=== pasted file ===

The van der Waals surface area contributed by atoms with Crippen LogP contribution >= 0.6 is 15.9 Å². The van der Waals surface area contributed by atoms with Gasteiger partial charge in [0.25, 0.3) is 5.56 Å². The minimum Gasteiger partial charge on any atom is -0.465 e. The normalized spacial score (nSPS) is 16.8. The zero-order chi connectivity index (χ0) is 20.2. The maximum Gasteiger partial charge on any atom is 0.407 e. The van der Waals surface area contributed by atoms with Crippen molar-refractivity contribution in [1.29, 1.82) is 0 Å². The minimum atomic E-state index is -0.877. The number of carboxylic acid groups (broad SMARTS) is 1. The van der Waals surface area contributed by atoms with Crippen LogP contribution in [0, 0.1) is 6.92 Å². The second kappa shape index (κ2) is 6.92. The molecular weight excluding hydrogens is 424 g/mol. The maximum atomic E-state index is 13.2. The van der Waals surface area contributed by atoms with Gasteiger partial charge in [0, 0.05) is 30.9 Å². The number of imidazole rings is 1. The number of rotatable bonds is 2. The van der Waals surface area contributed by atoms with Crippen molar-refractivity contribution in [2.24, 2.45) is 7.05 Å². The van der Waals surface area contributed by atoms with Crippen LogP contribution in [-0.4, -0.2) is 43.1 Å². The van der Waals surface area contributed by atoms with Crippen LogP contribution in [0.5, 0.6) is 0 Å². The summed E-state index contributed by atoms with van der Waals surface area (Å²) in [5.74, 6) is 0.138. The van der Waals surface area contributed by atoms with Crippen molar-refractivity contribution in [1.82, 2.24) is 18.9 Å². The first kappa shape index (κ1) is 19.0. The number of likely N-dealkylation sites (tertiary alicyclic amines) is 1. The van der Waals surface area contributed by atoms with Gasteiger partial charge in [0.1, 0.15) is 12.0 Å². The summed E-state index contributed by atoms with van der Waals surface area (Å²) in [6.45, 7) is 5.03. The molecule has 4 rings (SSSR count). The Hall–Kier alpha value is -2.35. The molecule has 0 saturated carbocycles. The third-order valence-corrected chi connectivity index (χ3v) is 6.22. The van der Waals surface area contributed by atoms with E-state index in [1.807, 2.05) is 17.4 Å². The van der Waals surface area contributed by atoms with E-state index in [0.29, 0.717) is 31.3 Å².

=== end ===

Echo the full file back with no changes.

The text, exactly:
The van der Waals surface area contributed by atoms with Crippen LogP contribution >= 0.6 is 15.9 Å². The van der Waals surface area contributed by atoms with Gasteiger partial charge in [0.25, 0.3) is 5.56 Å². The minimum Gasteiger partial charge on any atom is -0.465 e. The normalized spacial score (nSPS) is 16.8. The zero-order chi connectivity index (χ0) is 20.2. The maximum Gasteiger partial charge on any atom is 0.407 e. The van der Waals surface area contributed by atoms with Crippen molar-refractivity contribution in [1.29, 1.82) is 0 Å². The minimum atomic E-state index is -0.877. The number of carboxylic acid groups (broad SMARTS) is 1. The van der Waals surface area contributed by atoms with Crippen LogP contribution in [0, 0.1) is 6.92 Å². The second kappa shape index (κ2) is 6.92. The molecular weight excluding hydrogens is 424 g/mol. The maximum atomic E-state index is 13.2. The van der Waals surface area contributed by atoms with Gasteiger partial charge in [0, 0.05) is 30.9 Å². The number of imidazole rings is 1. The number of rotatable bonds is 2. The van der Waals surface area contributed by atoms with Crippen molar-refractivity contribution in [2.24, 2.45) is 7.05 Å². The van der Waals surface area contributed by atoms with Crippen LogP contribution in [-0.4, -0.2) is 43.1 Å². The van der Waals surface area contributed by atoms with Crippen LogP contribution in [0.5, 0.6) is 0 Å². The summed E-state index contributed by atoms with van der Waals surface area (Å²) in [5.74, 6) is 0.138. The van der Waals surface area contributed by atoms with Crippen molar-refractivity contribution in [1.82, 2.24) is 18.9 Å². The first kappa shape index (κ1) is 19.0. The number of likely N-dealkylation sites (tertiary alicyclic amines) is 1. The van der Waals surface area contributed by atoms with Gasteiger partial charge in [0.1, 0.15) is 12.0 Å². The summed E-state index contributed by atoms with van der Waals surface area (Å²) in [6.45, 7) is 5.03. The molecule has 4 rings (SSSR count). The Hall–Kier alpha value is -2.35. The molecule has 0 saturated carbocycles. The third-order valence-corrected chi connectivity index (χ3v) is 6.22. The van der Waals surface area contributed by atoms with E-state index in [1.807, 2.05) is 17.4 Å². The van der Waals surface area contributed by atoms with E-state index in [0.29, 0.717) is 31.3 Å².